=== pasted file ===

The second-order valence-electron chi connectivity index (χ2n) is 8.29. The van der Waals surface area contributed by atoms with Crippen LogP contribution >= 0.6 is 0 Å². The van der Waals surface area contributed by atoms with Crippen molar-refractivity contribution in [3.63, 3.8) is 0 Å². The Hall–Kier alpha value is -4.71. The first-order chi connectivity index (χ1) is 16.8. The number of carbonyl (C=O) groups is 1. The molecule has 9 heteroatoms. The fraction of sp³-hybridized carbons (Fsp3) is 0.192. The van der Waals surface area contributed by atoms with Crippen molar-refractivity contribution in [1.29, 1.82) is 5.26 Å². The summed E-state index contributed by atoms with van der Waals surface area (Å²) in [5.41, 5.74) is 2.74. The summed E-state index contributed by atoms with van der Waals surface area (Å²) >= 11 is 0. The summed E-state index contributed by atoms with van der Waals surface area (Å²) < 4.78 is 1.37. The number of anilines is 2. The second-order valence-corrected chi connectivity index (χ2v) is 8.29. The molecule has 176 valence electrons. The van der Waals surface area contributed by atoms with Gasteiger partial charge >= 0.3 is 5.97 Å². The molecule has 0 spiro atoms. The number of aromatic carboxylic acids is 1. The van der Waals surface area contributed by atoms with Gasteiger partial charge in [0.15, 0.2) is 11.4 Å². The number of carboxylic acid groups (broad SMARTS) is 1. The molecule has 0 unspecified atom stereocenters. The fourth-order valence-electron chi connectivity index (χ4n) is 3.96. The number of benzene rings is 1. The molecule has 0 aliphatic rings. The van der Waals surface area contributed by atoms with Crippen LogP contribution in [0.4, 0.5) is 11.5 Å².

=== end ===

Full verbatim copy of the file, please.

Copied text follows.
The second-order valence-electron chi connectivity index (χ2n) is 8.29. The van der Waals surface area contributed by atoms with Crippen LogP contribution >= 0.6 is 0 Å². The van der Waals surface area contributed by atoms with Crippen molar-refractivity contribution in [3.63, 3.8) is 0 Å². The Hall–Kier alpha value is -4.71. The first-order chi connectivity index (χ1) is 16.8. The number of carbonyl (C=O) groups is 1. The molecule has 9 heteroatoms. The fraction of sp³-hybridized carbons (Fsp3) is 0.192. The van der Waals surface area contributed by atoms with Crippen molar-refractivity contribution in [1.29, 1.82) is 5.26 Å². The summed E-state index contributed by atoms with van der Waals surface area (Å²) in [5.41, 5.74) is 2.74. The summed E-state index contributed by atoms with van der Waals surface area (Å²) >= 11 is 0. The summed E-state index contributed by atoms with van der Waals surface area (Å²) < 4.78 is 1.37. The number of anilines is 2. The second-order valence-corrected chi connectivity index (χ2v) is 8.29. The molecule has 176 valence electrons. The van der Waals surface area contributed by atoms with Gasteiger partial charge >= 0.3 is 5.97 Å². The molecule has 0 spiro atoms. The number of aromatic carboxylic acids is 1. The van der Waals surface area contributed by atoms with Gasteiger partial charge in [0.15, 0.2) is 11.4 Å². The number of carboxylic acid groups (broad SMARTS) is 1. The molecule has 0 unspecified atom stereocenters. The fourth-order valence-electron chi connectivity index (χ4n) is 3.96. The number of benzene rings is 1. The molecule has 0 aliphatic rings. The van der Waals surface area contributed by atoms with Crippen LogP contribution in [0.4, 0.5) is 11.5 Å².